Ford’s new Fusion V6 Sport features unique technology to avoid damage from potholes.
With U.S. car owners spending $3 billion annually to repair cars damaged by potholes, the news could not be more welcome.
Ford says the trick to its new technology is that it keeps the wheel travelling over the pothole from dropping down into the interior of the hole. In that split second, the tire is held up from the hole. As the vehicle travels over the hole, the tire’s impact with the far edge of the pothole is much less jarring and damaging.
Ford’s new system uses 12 high-resolution sensors that scope the territory approaching the vehicle to detect the potholes. When one is detected, the system’s controller sends a signal to new computer-controlled shock absorbers. By continuously controlling the dampening, Ford says the effects are dramatic.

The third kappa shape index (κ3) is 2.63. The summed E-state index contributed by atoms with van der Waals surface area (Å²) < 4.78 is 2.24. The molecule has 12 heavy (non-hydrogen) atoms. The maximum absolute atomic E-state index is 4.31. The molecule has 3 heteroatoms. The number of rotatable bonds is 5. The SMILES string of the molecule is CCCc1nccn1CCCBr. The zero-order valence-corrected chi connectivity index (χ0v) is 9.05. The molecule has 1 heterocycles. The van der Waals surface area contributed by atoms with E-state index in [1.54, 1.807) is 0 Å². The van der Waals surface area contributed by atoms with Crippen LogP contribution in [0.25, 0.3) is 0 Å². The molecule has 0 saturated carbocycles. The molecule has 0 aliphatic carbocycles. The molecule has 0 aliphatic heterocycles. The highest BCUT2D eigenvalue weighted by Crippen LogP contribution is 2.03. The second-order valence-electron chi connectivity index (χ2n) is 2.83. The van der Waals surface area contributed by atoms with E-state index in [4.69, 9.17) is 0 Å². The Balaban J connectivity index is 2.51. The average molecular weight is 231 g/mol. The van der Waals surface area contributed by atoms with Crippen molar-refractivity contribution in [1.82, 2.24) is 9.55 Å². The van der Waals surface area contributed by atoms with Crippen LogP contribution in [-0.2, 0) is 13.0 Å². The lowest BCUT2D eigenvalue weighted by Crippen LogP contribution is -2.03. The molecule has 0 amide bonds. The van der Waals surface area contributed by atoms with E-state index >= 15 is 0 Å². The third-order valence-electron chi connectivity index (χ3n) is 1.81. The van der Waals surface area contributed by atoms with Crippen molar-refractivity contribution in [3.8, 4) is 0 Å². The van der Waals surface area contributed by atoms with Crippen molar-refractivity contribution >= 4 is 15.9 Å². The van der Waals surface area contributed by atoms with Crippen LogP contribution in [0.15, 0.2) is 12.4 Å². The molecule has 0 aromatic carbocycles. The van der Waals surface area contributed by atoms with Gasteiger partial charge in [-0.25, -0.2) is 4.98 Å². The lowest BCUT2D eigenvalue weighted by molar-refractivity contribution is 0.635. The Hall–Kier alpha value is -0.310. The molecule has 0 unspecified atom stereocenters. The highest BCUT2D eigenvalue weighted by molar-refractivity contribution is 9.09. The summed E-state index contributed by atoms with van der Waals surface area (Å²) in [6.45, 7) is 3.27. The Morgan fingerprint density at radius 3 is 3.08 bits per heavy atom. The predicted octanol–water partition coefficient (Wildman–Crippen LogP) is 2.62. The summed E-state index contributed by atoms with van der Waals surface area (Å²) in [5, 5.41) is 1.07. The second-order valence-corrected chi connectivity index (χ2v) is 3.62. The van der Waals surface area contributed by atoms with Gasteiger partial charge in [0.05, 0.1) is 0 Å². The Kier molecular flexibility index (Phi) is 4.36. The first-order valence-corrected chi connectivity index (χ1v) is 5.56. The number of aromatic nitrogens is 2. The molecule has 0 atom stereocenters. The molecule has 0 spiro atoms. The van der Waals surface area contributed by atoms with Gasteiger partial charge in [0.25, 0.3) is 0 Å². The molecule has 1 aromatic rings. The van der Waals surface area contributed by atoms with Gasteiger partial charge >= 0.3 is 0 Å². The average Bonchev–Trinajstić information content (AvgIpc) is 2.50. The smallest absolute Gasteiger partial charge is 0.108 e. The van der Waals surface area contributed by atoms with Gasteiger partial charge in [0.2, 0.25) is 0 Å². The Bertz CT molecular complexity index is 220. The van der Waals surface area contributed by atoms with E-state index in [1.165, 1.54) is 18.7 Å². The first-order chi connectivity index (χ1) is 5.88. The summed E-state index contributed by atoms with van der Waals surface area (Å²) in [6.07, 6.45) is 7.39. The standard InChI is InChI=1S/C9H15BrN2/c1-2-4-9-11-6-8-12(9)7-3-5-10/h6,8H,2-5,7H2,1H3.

Interestingly, the system’s operation is somewhat counter-intuitive. Normally, we associate softer shocks with a smoother ride over bad roads. However, by making the damper as stiff as possible, it prevents the car’s springs from pushing the wheel down into the hole.
Jason Michener, Ford continuously controlled damping engineering expert, says the effect is quite noticeable. “The new Fusion V6 Sport substantially reduces the harsh impact potholes often deliver. Our new pothole mitigation technology works by actually detecting potholes and ‘catching’ the car’s wheel before it has a chance to drop all the way into the pothole.”
Ford has been developing the new technology at proving grounds in the U.S. and Europe. Real-world testing has been performed much more widely including in Asia, Australia and South America.
In Europe, the system will roll out more widely to the Mondeo, Galaxy and S-MAX. Here in the U.S., the 2017 Fusion Sport will be the vehicle on which the technology debuts.
Look for it this summer when the new Fusion Sport arrives at dealerships.